the photo from my last post was taken during a time when i was encompassed by darkness - a time when i considered taking my life as being the only resolution to ending my pain. that was back in 2015. and if you look closely at the picture, you’ll see there wasn’t much of me. i weighed 61kgs; 135lbs. i was sick.
towards the end of last year, i went through another really difficult patch. i felt the darkness suffocating me again and i wanted an escape. i recall telling people i was really struggling, telling them i wasn’t okay, and my pleas for help were met with, “you need to see someone.” these responses, despite being offered with the best of intentions, did not help. if anything, they made me become even more isolated.
so what did help? how did i pull myself out from the darkness? how did i somehow manage to find the light again?
firstly, i didn’t pull myself out. i had help. back in 2015, i was forced to get help. i was institutionalised. and i felt like i only got to that point because my previous cries for help were not heard - somehow telling people i really wasn’t doing well, that i needed help, and that i was self-harming were not concerning enough to warrant others taking action. so i took action.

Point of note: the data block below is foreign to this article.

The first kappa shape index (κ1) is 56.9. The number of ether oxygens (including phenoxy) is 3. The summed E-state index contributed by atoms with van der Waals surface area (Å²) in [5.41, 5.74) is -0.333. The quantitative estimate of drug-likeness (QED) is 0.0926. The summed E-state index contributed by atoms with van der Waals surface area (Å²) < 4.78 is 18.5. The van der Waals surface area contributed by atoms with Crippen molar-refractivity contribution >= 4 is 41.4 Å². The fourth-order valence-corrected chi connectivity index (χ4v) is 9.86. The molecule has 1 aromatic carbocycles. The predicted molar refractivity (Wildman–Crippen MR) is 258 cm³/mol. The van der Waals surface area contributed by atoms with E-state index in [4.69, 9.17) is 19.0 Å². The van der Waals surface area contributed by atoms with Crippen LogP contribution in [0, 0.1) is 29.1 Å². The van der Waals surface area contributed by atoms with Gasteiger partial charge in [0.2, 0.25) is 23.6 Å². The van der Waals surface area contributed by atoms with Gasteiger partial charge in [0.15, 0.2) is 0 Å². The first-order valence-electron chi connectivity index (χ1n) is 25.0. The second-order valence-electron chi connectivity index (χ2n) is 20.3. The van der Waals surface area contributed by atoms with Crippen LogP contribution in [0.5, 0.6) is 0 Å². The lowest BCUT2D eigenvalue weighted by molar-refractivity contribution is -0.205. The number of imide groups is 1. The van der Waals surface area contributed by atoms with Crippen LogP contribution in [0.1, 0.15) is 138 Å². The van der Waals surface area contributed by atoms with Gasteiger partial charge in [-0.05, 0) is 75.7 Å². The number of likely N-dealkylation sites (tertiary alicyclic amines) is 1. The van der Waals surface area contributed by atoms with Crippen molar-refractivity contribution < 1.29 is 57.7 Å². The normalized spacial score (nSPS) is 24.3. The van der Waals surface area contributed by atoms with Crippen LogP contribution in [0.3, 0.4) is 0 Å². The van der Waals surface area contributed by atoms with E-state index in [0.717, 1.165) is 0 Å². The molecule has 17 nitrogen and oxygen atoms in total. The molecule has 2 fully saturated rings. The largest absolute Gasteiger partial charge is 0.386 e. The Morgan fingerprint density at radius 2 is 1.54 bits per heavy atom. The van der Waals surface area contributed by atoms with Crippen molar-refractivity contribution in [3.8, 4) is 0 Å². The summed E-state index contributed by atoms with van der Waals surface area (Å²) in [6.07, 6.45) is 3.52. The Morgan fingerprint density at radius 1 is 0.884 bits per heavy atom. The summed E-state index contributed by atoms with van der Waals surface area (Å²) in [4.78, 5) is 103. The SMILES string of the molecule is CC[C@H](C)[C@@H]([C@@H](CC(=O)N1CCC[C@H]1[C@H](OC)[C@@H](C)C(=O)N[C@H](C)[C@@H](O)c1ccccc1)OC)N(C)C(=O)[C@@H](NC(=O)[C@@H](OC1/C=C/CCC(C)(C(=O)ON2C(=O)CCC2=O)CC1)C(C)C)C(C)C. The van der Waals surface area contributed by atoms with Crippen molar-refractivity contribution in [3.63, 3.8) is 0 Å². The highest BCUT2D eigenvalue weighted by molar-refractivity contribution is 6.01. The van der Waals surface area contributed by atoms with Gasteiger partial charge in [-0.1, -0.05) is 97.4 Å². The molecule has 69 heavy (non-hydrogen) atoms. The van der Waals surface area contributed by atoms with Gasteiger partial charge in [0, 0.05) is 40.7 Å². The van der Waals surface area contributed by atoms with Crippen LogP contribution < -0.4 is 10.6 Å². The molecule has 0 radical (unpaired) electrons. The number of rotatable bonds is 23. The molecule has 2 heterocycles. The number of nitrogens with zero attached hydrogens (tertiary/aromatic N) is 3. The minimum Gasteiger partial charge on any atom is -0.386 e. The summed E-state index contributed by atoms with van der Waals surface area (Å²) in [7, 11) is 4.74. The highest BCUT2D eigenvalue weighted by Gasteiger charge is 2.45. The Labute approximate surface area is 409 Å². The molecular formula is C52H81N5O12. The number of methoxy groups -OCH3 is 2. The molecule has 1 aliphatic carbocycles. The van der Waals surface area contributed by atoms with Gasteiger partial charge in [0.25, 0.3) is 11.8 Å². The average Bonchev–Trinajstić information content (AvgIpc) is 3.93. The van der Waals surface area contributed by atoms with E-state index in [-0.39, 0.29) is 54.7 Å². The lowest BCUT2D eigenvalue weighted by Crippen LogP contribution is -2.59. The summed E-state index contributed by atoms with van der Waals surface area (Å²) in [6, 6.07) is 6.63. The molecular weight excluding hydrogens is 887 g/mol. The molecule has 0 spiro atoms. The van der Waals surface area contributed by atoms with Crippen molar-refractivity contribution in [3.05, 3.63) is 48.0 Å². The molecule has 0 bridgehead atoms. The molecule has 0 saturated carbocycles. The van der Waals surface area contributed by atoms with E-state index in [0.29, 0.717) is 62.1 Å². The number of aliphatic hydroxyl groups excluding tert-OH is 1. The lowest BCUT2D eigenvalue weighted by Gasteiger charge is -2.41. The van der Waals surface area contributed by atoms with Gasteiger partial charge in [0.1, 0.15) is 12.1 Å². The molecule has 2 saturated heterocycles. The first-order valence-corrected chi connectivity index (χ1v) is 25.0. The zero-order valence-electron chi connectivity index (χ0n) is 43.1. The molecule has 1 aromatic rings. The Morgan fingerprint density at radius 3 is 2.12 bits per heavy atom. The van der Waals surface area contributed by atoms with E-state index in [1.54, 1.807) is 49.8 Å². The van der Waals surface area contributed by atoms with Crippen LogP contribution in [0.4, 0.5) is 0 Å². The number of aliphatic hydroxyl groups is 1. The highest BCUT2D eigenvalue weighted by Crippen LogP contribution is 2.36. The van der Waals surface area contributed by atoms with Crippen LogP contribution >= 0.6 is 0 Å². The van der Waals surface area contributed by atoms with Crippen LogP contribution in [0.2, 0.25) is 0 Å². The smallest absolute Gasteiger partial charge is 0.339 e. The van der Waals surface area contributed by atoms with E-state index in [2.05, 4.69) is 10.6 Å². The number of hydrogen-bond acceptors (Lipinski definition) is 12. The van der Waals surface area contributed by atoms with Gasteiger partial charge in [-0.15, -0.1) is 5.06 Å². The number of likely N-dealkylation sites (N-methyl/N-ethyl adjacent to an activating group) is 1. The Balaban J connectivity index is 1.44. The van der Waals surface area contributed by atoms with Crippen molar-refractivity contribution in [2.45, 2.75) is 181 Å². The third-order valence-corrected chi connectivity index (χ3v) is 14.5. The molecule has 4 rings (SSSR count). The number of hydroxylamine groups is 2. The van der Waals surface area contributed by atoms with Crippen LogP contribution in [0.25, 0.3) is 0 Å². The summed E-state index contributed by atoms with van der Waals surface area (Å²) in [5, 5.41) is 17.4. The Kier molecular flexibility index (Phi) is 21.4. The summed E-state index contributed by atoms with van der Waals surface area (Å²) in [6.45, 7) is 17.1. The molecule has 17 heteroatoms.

i was already seeing a therapist before i was institutionalised, so for me, it wasn’t individual therapy that really helped. it was the group therapy. it was being held accountable for my actions. it was being able to relate to others, to talk to others in a safe environment, it was these connections that truly helped.
but help doesn’t have to be formal. and that’s what i experienced towards the end of last year. i had someone who stuck by me, through my darkest days and darkest nights, without threat of her leaving. she saw me at my absolute worst, and instead of getting angry, she responded with warmth. care. compassion. but most importantly, she showed up. if i alluded to suicide at all in my texts, she would be there. physically. no matter the time. she showed me love during a time i didn’t think i was very lovable. and it was that love that helped. that love that saved me.
i also had friends that made time for me, that met with me, that invested in me. they didn’t just send a text, they physically showed up. they gave me their time, their presence, and their care. the reality is, you don’t need to know how to respond to someone who’s struggling. you just need to be there. show up. listen. and take action. lastly, if you are concerned about anyone being suicidal, ask them. according to the data from the Crisis Text Line, asking someone if they are suicidal does not “plant the seed” in their head. but it does show you’re concerned. and remember, action is better than no action.